By Patrick L. Smith International Herald Tribune
WEDNESDAY, MARCH 1, 2006
HONG KONG Famously, they gave the world gunpowder.
They also came up with the wheelbarrow, the umbrella, printing and paper, phosphorescent paint and something called land sailing. Nowadays, of course, they give the world practically everything in great, cheap quantities.
But golf? Did the Chinese invent golf and export it westward centuries before any Scottish shepherd ever thought of making a game out of his forlorn fate?
(A picture of a bunch of ladies playing with clubs which look suspiciously like golf clubs and batting a little ball around in the direction of what looks like a hole. These figures were created by Du Jin, active during the 15th century in the Ming dynasty. Photo: The Inquirer)
Say something quickly in a lilting brogue. "It kinna' be," for instance.
That is, roughly speaking, the Scottish position on the matter: It cannot be.
But the Chinese have a compelling argument that it was they, indeed, who first played the game. A museum in Hong Kong plans to display evidence in an exhibition that is to open in a few weeks.
You have to see the artifacts to believe it. Then you have to be careful what you say, because just who gave the world golf is a matter as tricky as any fairway at St. Andrews, the Scottish town in the Kingdom of Fife that bills itself as "the home of golf."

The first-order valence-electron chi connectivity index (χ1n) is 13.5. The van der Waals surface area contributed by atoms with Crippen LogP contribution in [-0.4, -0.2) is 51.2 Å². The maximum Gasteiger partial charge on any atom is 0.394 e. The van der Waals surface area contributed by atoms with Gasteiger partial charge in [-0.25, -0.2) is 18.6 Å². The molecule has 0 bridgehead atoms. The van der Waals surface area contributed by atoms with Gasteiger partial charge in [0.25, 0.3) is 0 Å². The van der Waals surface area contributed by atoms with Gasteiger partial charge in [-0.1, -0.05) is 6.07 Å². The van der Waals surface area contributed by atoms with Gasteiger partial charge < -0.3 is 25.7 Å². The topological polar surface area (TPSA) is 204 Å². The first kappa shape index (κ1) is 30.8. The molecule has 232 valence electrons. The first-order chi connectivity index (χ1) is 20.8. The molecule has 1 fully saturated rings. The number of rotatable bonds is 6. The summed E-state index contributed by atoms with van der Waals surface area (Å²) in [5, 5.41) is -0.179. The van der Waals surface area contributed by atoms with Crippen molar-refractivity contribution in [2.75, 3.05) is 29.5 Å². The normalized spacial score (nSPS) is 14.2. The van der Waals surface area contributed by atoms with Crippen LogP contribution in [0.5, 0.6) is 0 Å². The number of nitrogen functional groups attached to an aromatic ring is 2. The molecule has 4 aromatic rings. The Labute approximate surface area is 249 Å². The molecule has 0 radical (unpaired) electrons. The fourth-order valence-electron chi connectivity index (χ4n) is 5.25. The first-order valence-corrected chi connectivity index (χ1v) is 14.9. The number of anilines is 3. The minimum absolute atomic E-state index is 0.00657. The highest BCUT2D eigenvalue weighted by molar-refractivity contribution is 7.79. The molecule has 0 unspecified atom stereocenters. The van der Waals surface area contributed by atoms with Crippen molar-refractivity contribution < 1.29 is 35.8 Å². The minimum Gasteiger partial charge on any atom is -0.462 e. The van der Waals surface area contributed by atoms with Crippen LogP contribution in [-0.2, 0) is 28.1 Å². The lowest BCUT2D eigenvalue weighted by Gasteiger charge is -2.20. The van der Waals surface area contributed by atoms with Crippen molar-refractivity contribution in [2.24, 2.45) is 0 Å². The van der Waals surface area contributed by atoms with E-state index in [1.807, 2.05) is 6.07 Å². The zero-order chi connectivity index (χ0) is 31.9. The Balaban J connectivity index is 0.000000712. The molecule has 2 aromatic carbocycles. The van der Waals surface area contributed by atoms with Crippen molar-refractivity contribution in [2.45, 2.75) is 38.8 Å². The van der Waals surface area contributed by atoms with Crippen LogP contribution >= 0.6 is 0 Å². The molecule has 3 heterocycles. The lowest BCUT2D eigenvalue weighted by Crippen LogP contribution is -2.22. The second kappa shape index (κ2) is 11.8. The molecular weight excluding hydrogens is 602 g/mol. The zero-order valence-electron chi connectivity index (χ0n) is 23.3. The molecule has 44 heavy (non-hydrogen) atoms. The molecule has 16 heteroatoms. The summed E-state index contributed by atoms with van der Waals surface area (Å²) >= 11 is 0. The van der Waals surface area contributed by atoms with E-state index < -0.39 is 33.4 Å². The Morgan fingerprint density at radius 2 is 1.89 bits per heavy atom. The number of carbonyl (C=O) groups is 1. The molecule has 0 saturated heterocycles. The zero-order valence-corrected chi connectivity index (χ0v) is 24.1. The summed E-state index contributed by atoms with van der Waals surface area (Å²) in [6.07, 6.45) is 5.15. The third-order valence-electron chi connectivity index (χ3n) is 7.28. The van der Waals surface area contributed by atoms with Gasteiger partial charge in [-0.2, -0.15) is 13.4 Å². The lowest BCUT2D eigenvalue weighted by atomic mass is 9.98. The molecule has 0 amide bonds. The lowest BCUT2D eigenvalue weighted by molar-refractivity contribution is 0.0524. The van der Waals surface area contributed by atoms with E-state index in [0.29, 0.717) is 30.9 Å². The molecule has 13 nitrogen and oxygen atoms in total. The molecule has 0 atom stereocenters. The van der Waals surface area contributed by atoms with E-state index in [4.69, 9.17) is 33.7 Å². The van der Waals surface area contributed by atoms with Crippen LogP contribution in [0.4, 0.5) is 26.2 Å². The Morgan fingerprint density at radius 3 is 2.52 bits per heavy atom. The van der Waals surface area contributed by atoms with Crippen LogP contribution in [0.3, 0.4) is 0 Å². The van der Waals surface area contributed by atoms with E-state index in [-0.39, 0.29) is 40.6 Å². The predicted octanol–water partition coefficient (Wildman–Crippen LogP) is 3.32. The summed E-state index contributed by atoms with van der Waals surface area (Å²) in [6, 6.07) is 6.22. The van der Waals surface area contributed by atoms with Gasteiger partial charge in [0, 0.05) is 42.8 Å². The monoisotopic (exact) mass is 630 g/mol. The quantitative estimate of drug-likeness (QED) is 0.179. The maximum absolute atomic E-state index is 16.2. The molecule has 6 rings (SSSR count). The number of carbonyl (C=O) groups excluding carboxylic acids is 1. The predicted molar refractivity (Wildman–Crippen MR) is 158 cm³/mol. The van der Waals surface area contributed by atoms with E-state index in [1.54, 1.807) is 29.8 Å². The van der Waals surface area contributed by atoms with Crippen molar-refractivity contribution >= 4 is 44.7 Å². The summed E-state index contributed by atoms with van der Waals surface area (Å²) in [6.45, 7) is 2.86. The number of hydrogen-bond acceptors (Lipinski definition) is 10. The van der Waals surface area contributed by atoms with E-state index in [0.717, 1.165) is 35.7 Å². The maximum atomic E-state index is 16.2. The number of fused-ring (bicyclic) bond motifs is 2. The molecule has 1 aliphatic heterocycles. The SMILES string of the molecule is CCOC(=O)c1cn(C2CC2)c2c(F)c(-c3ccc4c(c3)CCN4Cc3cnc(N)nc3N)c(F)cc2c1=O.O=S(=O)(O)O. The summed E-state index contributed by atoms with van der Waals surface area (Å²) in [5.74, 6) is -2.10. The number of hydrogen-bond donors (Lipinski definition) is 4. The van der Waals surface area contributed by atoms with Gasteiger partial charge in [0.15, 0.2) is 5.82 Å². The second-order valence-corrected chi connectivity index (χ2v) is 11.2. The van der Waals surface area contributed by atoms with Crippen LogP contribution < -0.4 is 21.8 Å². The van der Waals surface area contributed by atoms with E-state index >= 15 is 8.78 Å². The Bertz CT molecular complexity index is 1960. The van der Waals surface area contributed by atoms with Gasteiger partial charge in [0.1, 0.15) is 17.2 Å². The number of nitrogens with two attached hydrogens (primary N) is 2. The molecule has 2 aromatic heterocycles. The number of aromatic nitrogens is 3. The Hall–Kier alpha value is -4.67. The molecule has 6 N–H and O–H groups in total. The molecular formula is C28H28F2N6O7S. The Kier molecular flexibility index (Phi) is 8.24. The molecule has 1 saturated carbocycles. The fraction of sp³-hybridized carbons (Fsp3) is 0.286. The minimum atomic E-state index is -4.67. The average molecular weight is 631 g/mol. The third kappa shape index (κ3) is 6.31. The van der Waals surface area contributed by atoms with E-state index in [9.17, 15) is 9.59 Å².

"The Autumn Banquet" is a Ming dynasty scroll that shows a member of the imperial court swinging what looks like a golf club at what looks like a golf ball with the apparent object of putting a sphere into what looks like a hole in what looks like a green.
The Ming painting, rendered in mineral pigments on silk by one Youqiu, has the Chinese playing chuiwan - literally "hit ball" - as early as 1368. Up at St. Andrews Links, they say the first recorded mention of golf was in 1457, when it was banned by an act of Parliament under James II.
The second exhibit in Hong Kong is a reproduction, but as a historical document it is key. It is of a mural found in a temple dedicated to the water god in Shanxi Province and dates to the Yuan dynasty (1271-1368). And there they are again, courtiers swinging sticks.
Along with the wall painting comes a book, "Wan Jing," or "Manual of the Ball Game," which was published in 1282 and stands as the first known guide to a game that seems a lot like golf. Apart from various rules and regulations - "the playing surface must not be flat" - "Wan Jing" notes that certain Song and Jin dynasty emperors liked "hit ball," which moves the date back to the early 12th century.
Tom K.C. Ming, the chief curator at the Hong Kong Heritage Museum, which plans to unveil the paintings March 22, offers an assessment of all this that is modest to the point of diplomatic delicacy.
"With these documents we can say chuiwan is quite similar to golf," Ming said. "There's a green, there's a hole. When we saw the equipment, we were quite surprised at how similar it is."
Ming's exhibition, "Ancient Chinese Pastimes," will show the chuiwan paintings for what is thought to be the first time outside the mainland.
His caution on the question of golf - Is it ours or theirs? - reflects his awareness that certain sensitivities are at stake in Scotland.
But Ming is not the acknowledged authority on the subject in China. That distinction goes to Ling Hongling, a physical education professor who taught at Northwest Normal University in Lanzhou, Gansu Province.